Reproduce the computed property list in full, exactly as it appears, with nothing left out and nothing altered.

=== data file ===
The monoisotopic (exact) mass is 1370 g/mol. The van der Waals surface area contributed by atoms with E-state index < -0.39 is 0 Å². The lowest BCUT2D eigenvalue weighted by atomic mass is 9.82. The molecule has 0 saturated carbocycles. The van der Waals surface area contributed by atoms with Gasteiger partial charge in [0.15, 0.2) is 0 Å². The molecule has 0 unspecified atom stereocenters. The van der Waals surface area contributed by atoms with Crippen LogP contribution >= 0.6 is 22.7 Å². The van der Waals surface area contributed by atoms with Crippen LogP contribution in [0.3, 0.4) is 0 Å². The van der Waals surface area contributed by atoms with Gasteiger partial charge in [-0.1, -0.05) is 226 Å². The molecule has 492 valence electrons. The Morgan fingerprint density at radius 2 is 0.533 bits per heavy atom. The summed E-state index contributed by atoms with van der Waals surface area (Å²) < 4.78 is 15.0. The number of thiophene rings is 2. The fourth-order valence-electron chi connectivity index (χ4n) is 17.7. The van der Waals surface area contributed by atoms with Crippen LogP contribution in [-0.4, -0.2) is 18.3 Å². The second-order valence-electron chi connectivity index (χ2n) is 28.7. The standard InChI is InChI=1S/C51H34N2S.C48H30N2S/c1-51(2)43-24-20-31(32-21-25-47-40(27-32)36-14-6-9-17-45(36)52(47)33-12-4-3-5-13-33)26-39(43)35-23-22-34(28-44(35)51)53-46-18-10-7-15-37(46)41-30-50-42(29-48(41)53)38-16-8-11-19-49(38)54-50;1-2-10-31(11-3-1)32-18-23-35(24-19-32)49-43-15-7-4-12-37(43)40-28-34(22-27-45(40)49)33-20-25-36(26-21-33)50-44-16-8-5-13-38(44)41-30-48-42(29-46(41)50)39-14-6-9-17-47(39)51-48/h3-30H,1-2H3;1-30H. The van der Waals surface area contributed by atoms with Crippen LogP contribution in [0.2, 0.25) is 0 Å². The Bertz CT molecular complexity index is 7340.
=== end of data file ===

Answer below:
The monoisotopic (exact) mass is 1370 g/mol. The van der Waals surface area contributed by atoms with E-state index < -0.39 is 0 Å². The lowest BCUT2D eigenvalue weighted by atomic mass is 9.82. The molecule has 0 saturated carbocycles. The van der Waals surface area contributed by atoms with Gasteiger partial charge in [0.15, 0.2) is 0 Å². The molecule has 0 unspecified atom stereocenters. The van der Waals surface area contributed by atoms with Crippen LogP contribution >= 0.6 is 22.7 Å². The van der Waals surface area contributed by atoms with Crippen LogP contribution in [0.3, 0.4) is 0 Å². The van der Waals surface area contributed by atoms with Gasteiger partial charge in [-0.1, -0.05) is 226 Å². The molecule has 492 valence electrons. The Morgan fingerprint density at radius 2 is 0.533 bits per heavy atom. The summed E-state index contributed by atoms with van der Waals surface area (Å²) < 4.78 is 15.0. The number of thiophene rings is 2. The fourth-order valence-electron chi connectivity index (χ4n) is 17.7. The van der Waals surface area contributed by atoms with Crippen LogP contribution in [-0.4, -0.2) is 18.3 Å². The second-order valence-electron chi connectivity index (χ2n) is 28.7. The standard InChI is InChI=1S/C51H34N2S.C48H30N2S/c1-51(2)43-24-20-31(32-21-25-47-40(27-32)36-14-6-9-17-45(36)52(47)33-12-4-3-5-13-33)26-39(43)35-23-22-34(28-44(35)51)53-46-18-10-7-15-37(46)41-30-50-42(29-48(41)53)38-16-8-11-19-49(38)54-50;1-2-10-31(11-3-1)32-18-23-35(24-19-32)49-43-15-7-4-12-37(43)40-28-34(22-27-45(40)49)33-20-25-36(26-21-33)50-44-16-8-5-13-38(44)41-30-48-42(29-46(41)50)39-14-6-9-17-47(39)51-48/h3-30H,1-2H3;1-30H. The van der Waals surface area contributed by atoms with Crippen LogP contribution in [0.2, 0.25) is 0 Å². The Bertz CT molecular complexity index is 7340.